Turbos, turbos everywhere. Car companies are pushing the benefits of turbocharging as a brilliant approach to squeezing out better fuel economy without sacrificing power.
Is that the case? A definite maybe.
Take Ford Motor’s EcoBoost engines. They do offer the potential for fuel savings, while giving drivers access to crisp acceleration. Thus the name EcoBoost – “Eco” for fuel economy and “Boost” for performance.
Earlier this year, Consumer Reports said that in its testing, the turbocharged four-cylinder engine in the Ford Escape 2.0T is just one example of an engine that delivers less fuel economy than V-6 models in the same class. Other “underperformers” are Hyundai Sonata Turbo and Kia’s Sportage Turbo.
Over at Chevrolet, advertising for the Cruze Eco touts a 1.4-litre turbocharged engine. The promotional material says this compact car delivers excellent fuel economy, "sacrificing nothing."
Bu in testing, CR found the 1.4-litre turbo Cruze wasn’t much faster off the line than the Cruze with a less expensive 1.8-litre conventional four-banger. Fuel economy was the same.
The bottom line is that some turbocharged engines appear to be doing the job better than others. This issue is only going to get more important to car buyers. This is a big issue.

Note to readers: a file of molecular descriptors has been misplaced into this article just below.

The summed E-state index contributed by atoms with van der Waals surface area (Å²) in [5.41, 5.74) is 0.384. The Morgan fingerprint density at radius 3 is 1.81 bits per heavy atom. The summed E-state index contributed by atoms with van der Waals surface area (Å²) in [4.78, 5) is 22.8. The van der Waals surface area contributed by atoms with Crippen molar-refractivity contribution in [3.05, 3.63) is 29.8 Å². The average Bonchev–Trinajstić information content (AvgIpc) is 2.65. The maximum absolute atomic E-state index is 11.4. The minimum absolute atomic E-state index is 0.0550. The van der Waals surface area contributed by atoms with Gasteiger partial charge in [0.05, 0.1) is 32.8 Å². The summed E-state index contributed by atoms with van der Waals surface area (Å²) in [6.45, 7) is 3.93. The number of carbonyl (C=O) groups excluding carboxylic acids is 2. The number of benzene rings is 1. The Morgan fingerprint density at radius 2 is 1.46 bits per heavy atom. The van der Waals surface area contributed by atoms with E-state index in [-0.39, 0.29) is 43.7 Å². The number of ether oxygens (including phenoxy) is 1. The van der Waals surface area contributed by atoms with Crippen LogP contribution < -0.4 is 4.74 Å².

New research by www.just-auto.com says in the next couple of years, as many as one in five new vehicles will come with some sort of turbocharging, and by the end of the decade that number will rise to one in three. By 2020, 60 per cent of new vehicles are expected to be turbocharged.
Turbos are one arrow in the quiver of technology that auto makers are using to meet ever-increasing government fuel economy and emissions rules. Turbocharged vehicles use exhaust gases to drive a “turbo” that pumps extra air into the engine. However, as CR notes, “this extra air has to be augmented with extra fuel, which may offset any savings from shrinking engine sizes.”
What’s potentially bad are the real-world fuel economy numbers. Drivers who race around stomping on the throttle will be disappointed by fuel economy. Driver education can help save money at the pump.
As well, not all turbocharging technology is alike. This will show up in real-world fuel economy testing. So isn’t that something government regulators should be doing in a big way?
Over to you, Ottawa and Washington, D.C.
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